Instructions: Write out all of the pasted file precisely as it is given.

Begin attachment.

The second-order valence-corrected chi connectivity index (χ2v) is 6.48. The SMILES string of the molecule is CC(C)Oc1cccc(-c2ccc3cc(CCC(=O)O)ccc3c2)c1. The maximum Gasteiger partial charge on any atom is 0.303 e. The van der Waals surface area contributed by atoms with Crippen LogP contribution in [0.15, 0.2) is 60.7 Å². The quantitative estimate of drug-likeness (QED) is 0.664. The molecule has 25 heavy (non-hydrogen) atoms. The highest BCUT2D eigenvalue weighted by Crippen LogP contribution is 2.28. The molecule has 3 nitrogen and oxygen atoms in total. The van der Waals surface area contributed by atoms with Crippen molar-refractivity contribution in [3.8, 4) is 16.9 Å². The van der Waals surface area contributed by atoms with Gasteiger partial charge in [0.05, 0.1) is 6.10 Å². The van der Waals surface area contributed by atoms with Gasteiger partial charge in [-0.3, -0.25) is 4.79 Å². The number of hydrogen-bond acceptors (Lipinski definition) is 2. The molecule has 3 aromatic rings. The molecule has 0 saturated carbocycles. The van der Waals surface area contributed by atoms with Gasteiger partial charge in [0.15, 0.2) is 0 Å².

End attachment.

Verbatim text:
The second-order valence-corrected chi connectivity index (χ2v) is 6.48. The SMILES string of the molecule is CC(C)Oc1cccc(-c2ccc3cc(CCC(=O)O)ccc3c2)c1. The maximum Gasteiger partial charge on any atom is 0.303 e. The van der Waals surface area contributed by atoms with Crippen LogP contribution in [0.15, 0.2) is 60.7 Å². The quantitative estimate of drug-likeness (QED) is 0.664. The molecule has 25 heavy (non-hydrogen) atoms. The highest BCUT2D eigenvalue weighted by Crippen LogP contribution is 2.28. The molecule has 3 nitrogen and oxygen atoms in total. The van der Waals surface area contributed by atoms with Crippen molar-refractivity contribution in [3.8, 4) is 16.9 Å². The van der Waals surface area contributed by atoms with Gasteiger partial charge in [0.05, 0.1) is 6.10 Å². The van der Waals surface area contributed by atoms with Gasteiger partial charge in [-0.3, -0.25) is 4.79 Å². The number of hydrogen-bond acceptors (Lipinski definition) is 2. The molecule has 3 aromatic rings. The molecule has 0 saturated carbocycles. The van der Waals surface area contributed by atoms with Gasteiger partial charge in [0.15, 0.2) is 0 Å².